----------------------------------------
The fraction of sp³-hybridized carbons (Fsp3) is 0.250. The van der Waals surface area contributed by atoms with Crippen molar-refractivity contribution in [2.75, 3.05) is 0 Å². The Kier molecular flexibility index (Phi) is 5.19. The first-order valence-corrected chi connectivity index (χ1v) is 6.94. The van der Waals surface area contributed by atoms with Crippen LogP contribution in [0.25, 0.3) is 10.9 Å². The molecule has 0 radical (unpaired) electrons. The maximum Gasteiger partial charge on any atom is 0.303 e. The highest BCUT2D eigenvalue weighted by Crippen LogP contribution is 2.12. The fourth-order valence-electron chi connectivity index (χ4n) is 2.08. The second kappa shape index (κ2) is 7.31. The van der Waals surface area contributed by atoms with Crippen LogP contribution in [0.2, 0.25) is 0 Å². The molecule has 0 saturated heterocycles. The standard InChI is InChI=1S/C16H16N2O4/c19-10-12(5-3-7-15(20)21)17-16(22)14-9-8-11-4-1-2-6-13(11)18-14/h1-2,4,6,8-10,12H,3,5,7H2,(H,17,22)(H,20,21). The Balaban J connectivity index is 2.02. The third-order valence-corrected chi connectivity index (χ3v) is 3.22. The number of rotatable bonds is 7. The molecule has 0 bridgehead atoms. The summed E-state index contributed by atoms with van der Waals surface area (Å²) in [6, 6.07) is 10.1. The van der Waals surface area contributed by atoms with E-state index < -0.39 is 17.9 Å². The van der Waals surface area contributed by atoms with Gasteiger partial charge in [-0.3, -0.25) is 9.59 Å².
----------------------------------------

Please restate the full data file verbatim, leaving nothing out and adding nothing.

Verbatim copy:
The fraction of sp³-hybridized carbons (Fsp3) is 0.250. The van der Waals surface area contributed by atoms with Crippen molar-refractivity contribution in [2.75, 3.05) is 0 Å². The Kier molecular flexibility index (Phi) is 5.19. The first-order valence-corrected chi connectivity index (χ1v) is 6.94. The van der Waals surface area contributed by atoms with Crippen LogP contribution in [0.25, 0.3) is 10.9 Å². The molecule has 0 radical (unpaired) electrons. The maximum Gasteiger partial charge on any atom is 0.303 e. The highest BCUT2D eigenvalue weighted by Crippen LogP contribution is 2.12. The fourth-order valence-electron chi connectivity index (χ4n) is 2.08. The second kappa shape index (κ2) is 7.31. The van der Waals surface area contributed by atoms with Crippen LogP contribution in [0.2, 0.25) is 0 Å². The molecule has 0 saturated heterocycles. The standard InChI is InChI=1S/C16H16N2O4/c19-10-12(5-3-7-15(20)21)17-16(22)14-9-8-11-4-1-2-6-13(11)18-14/h1-2,4,6,8-10,12H,3,5,7H2,(H,17,22)(H,20,21). The Balaban J connectivity index is 2.02. The third-order valence-corrected chi connectivity index (χ3v) is 3.22. The number of rotatable bonds is 7. The molecule has 0 bridgehead atoms. The summed E-state index contributed by atoms with van der Waals surface area (Å²) in [6, 6.07) is 10.1. The van der Waals surface area contributed by atoms with E-state index < -0.39 is 17.9 Å². The van der Waals surface area contributed by atoms with Gasteiger partial charge in [-0.3, -0.25) is 9.59 Å².